The novel STAR assay developed by NUS researchers can be used to rapidly determine telomere dysregulation in cancers and age-related diseases in clinical settings. This helps clinicians to make faster diagnosis and plan targeted treatments for patients.
Researchers at Washington University School of Medicine in St. Louis have developed a technique to detect minute amounts of a protein fragment linked to Alzheimer’s disease in the blood. The study, which will be published July 28 in the Journal of Experimental Medicine (JEM), shows that levels of p-tau-217 are elevated during the early stages of Alzheimer’s disease and could lead to a simple blood test capable of diagnosing the neurodegenerative disorder years before any symptoms begin to appear.
Researchers at Roswell Park Comprehensive Cancer Center have been actively engaged in the effort to develop treatments or other control strategies that can help communities worldwide to address the impacts of the COVID-19 pandemic.
A blood test may help researchers understand which people may take years to recover from concussion, according to a study published in the May 27, 2020 online issue of Neurology®, the medical journal of the American Academy of Neurology. The study looked at a biomarker called neurofilament light chain, a nerve protein that can be detected in the blood when nerve cells are injured or die.
Researchers and clinicians can better understand the health risks facing people with HIV through comprehensive measures of alcohol use, including objective biomarkers, according to a new study in Alcoholism: Clinical and Experimental Research. Frequent or heavy alcohol use in people with HIV can affect HIV disease progression and comorbidities. Alcohol use disorder is a barrier to effectively managing HIV and contributes in multiple ways to poor health outcomes. These effects are not well understood, however, owing in part to the limitations of self-report tools (questionnaires) for measuring alcohol use. Researchers at Louisiana State University and Tulane University correlated self-reported alcohol use, measured by multiple questionnaires, with a biomarker of alcohol consumption in people with HIV. This study explores the implications of this multi-faceted approach for understanding the alcohol use of people with HIV and the related risk factors.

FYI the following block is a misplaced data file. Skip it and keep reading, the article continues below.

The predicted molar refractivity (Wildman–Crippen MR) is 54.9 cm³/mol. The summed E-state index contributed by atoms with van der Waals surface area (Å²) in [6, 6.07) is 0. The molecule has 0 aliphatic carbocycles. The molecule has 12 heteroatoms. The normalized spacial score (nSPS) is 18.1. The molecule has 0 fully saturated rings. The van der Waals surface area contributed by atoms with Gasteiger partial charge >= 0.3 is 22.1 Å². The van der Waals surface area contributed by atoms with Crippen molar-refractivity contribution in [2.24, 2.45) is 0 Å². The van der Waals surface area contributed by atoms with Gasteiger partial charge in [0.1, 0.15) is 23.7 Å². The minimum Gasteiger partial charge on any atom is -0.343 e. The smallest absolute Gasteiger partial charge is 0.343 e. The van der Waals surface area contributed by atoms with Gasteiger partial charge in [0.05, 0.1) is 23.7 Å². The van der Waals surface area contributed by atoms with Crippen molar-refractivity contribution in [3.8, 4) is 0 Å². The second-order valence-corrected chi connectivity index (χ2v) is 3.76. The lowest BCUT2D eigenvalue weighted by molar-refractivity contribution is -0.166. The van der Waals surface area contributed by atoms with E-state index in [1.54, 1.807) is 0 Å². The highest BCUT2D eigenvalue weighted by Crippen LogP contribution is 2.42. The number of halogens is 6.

Mount Sinai scientists have identified biological markers present in childhood that relate to the degenerative and often fatal neurological disease called amyotrophic lateral sclerosis, also known as ALS or Lou Gehrig’s disease, according to a study published in the Annals of Clinical and Translational Neurology in May.
A team led by Pawel Kalinski, MD, PhD, of Roswell Park Comprehensive Cancer Center has earned a five-year, $14.54 million award from the National Cancer Institute (NCI) to expand a promising immunotherapy platform. Funded through the NCI’s Program Project Grant program, this prestigious five-year grant will fund five clinical trials, all focused on a strategy for making some of the most common immunotherapies work for more cancer patients.
UC San Diego researchers discovered that high blood levels of RNA produced by the PHGDH gene could serve as a biomarker for early detection of Alzheimer’s disease. The work could lead to the development of a blood test to identify individuals who will develop the disease years before they show symptoms.
The March 2020 issue of Toxicological Sciences features leading research in toxicology, covering investigations in biotransformation, toxicokinetics, and pharmacokinetics in addition to work in exposure sciences and environmental toxicology.
A UCLA-led study has found that levels of six proteins in the blood can be used to gauge a person’s risk for cerebral small vessel disease, or CSVD, a brain disease that affects an estimated 11 million older adults in the U.S.